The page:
Kamal Nath, Indian commerce minister, said the discussions in India will help efforts by Pascal Lamy, the World Trade Organisation's (WTO) chief, and trade diplomats in Geneva to hammer out a new trade accord and further liberalise global commerce.
"From these meetings, inputs will go to chairpersons of various negotiating groups [within WTO] and add momentum to the Geneva process," Nath said.
Participants were scheduled to hold closed-door bilateral meetings on Wednesday before holding a formal dialogue with Japan and Australia on Thursday.
"The scene is quite dismal. There seems to be very little meeting ground on some of the major issues"
Pradeep Mehta, head of CUTS International
Peter Mandelson, the European Union trade commissioner, said he was going into the talks with a positive and flexible approach, but declined to predict any possible outcome.
"I shall know how hopeful I am once the talks begin," Mandelson told reporters before a meeting with Susan Schwab, the United States trade representative.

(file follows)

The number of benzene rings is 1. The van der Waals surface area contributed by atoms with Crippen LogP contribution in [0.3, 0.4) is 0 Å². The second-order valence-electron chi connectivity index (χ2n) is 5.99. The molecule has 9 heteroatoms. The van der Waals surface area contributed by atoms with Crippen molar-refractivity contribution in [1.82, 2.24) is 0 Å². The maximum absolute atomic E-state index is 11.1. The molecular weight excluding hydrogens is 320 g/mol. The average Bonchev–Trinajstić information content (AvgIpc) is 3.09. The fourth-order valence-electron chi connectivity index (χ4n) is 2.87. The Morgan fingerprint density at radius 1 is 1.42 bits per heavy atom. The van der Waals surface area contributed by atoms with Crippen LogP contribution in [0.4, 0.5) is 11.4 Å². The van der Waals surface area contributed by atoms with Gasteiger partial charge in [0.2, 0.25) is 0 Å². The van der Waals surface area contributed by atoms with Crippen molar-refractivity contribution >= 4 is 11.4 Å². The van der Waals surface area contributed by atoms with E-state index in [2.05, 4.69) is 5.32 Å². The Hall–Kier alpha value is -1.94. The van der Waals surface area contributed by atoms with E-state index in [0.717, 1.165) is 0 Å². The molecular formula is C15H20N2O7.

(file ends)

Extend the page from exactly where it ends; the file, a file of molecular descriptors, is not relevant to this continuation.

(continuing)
"[We are] Always positive ... always showing flexibility and I would do my best to sustain that position on behalf of the EU."
The participants are expected to seek agreement on key issues such as agricultural subsidies and tariffs, measures to enhance exports from so-called least-developed countries and concessions for poorer nations wanting to protect some of their domestic industries.
Most trade analysts, however, remain sceptical about any important outcome at the talks in New Delhi.
Pradeep Mehta, head of CUTS International, an Indian trade research group, said: "The scene is quite dismal. There seems to be very little meeting ground on some of the major issues."